Sunday, December 12, 2021

Make Your Horse Business Better in 2022

 The advent of the new calendar year is the perfect time to think about how to improve the bottom line of your horse business. Fresh starts and new horizons beckon, and the opportunity to refresh, reboot and re-imagine your stale business plan is at hand. Why not take the reins and figure out how to make sure your hard work pays off in 2022?

Sprucing up your horse farm and how you operate it is a great start to bringing a fresh perspective to how you are currently operating. Here's a few starter questions to think about:

  • Is your fencing and gate set up at paddocks the best it can be and is it in good repair? Keeping expenses such as vet bills down on the equines in your care is as good as making more money and even more importantly, saves unnecessary suffering and mitigates risk of injury to horse and human.
  • Is the barn clean and tidy with aisleways free of equestrian paraphernalia or is it an obstacle course to be navigated at every turn? Safety first...
  • Does billing for boarding go out on time? Are automatic thank-you letters set up and discounts for early payment given to encourage quick turnaround on bills and improve the cash flow?
  • What is the story with your marketing plan? Do you just post social media about your events and activities and hope that the word gets out? Every business needs an up to date marketing plan.
  • Are you taking advantage of free online marketing opportunities?
  • Have you looked at and listened to feedback from your current clientele? And have you addressed the issues that have arisen?
  • New revenue streams are always an opportunity to improve sales income. Summer camps; dog kennel services; add another riding discipline; employ a professional on site trainer on a commission basis; add a jumping or cross- country course or new service; clinics and Schooling Shows etc. These options all offer means to make more money.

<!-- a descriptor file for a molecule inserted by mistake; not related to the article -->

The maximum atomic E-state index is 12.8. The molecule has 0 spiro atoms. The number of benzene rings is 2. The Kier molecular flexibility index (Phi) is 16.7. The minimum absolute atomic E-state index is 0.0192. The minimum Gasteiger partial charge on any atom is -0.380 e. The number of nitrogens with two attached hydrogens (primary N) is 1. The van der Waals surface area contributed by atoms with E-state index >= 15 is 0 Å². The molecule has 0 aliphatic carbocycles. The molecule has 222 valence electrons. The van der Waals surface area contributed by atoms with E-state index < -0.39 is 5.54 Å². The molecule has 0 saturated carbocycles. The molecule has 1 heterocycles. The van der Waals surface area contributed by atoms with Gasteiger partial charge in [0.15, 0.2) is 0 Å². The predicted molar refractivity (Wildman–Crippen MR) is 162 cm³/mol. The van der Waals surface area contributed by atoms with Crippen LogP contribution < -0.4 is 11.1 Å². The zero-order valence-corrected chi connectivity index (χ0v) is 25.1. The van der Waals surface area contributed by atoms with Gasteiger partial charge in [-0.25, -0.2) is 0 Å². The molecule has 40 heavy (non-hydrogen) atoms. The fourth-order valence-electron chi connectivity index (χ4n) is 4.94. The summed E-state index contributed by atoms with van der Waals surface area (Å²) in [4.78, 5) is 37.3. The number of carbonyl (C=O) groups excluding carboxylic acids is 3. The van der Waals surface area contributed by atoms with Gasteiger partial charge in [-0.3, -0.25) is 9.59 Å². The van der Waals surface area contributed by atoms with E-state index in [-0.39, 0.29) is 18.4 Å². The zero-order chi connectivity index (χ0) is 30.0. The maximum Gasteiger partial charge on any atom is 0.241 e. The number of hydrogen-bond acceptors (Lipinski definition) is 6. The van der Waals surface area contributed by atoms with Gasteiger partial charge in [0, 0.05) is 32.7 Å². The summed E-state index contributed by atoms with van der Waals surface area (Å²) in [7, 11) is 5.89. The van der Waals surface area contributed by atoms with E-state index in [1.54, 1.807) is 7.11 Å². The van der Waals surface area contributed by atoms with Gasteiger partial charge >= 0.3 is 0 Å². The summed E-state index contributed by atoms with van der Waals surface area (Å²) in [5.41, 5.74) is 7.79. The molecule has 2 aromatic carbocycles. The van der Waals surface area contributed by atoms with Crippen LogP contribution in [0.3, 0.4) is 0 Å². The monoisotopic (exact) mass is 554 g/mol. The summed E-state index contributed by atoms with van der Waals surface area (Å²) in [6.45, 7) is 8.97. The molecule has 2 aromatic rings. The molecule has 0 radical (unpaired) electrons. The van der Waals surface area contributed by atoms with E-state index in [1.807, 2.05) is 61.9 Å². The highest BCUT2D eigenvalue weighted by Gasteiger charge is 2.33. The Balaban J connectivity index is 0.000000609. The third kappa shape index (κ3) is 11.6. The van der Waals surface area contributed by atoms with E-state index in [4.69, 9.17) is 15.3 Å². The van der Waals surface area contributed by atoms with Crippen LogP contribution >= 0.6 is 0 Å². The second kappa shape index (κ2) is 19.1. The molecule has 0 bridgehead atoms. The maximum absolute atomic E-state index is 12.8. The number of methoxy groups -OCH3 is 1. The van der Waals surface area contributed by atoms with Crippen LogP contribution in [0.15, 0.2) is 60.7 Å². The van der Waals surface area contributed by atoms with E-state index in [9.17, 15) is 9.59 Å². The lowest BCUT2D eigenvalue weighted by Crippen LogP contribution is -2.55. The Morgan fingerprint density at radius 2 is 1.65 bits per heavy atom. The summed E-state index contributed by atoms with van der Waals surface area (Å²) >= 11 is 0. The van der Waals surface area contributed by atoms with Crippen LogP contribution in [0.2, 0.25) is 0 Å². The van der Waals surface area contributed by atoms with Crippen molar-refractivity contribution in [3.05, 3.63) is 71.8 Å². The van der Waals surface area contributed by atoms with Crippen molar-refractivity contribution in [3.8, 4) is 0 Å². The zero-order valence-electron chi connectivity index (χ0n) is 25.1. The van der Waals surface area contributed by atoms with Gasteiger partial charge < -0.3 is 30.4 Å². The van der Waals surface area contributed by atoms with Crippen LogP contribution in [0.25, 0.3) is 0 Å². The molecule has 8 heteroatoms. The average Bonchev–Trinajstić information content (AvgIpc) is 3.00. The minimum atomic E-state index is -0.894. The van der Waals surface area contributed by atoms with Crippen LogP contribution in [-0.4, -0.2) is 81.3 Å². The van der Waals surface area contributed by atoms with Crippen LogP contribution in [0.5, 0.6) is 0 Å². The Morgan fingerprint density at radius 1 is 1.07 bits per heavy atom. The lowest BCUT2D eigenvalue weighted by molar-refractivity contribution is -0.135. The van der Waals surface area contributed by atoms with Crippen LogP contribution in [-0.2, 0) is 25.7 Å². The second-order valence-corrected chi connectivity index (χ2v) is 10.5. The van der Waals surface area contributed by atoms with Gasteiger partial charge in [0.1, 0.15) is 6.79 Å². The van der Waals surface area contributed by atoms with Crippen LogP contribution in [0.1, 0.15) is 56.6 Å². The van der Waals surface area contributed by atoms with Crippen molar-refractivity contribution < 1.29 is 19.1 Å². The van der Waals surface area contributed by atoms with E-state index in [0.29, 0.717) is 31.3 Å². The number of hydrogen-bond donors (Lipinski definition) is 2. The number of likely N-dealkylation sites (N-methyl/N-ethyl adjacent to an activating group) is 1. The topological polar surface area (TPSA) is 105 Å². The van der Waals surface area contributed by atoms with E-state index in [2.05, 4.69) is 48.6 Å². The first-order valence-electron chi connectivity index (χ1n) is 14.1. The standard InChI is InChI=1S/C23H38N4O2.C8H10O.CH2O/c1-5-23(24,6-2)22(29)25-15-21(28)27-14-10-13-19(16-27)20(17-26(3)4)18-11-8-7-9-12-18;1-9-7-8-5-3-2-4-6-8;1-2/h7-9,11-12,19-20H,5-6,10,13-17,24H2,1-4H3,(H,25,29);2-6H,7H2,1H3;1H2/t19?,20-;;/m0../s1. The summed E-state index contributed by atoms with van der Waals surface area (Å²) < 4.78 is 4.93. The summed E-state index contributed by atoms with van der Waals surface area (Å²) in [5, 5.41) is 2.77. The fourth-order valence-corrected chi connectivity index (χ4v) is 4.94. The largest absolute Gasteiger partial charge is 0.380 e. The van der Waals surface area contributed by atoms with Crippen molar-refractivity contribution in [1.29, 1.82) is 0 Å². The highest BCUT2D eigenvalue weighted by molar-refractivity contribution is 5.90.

• How long is it since you researched your competition? Regional changes in services available in your neighborhood could be cutting into your business.
  • Review all running costs of your operation from the prior year. Are there areas where being better organized could have saved you money? For example, buying hay and shavings in bulk by having more storage space.

These are just a few pointers to get you thinking - there are many more areas you can work to improve the business model and build the bottom line.

Free resources such as this magazine, consistently offer good advice on how to build your equine business better. Don't forget to check in regularly for the monthly editions and also the archived articles provide valuable information that can help you grow your business.

Adding new services to your horse barn operation can yield more revenue streams e.g. offering breeding services; start youngsters under saddle ; train horses for others..

As the expression goes, " Work smarter not harder!"

No comments:

Post a Comment

Note: Only a member of this blog may post a comment.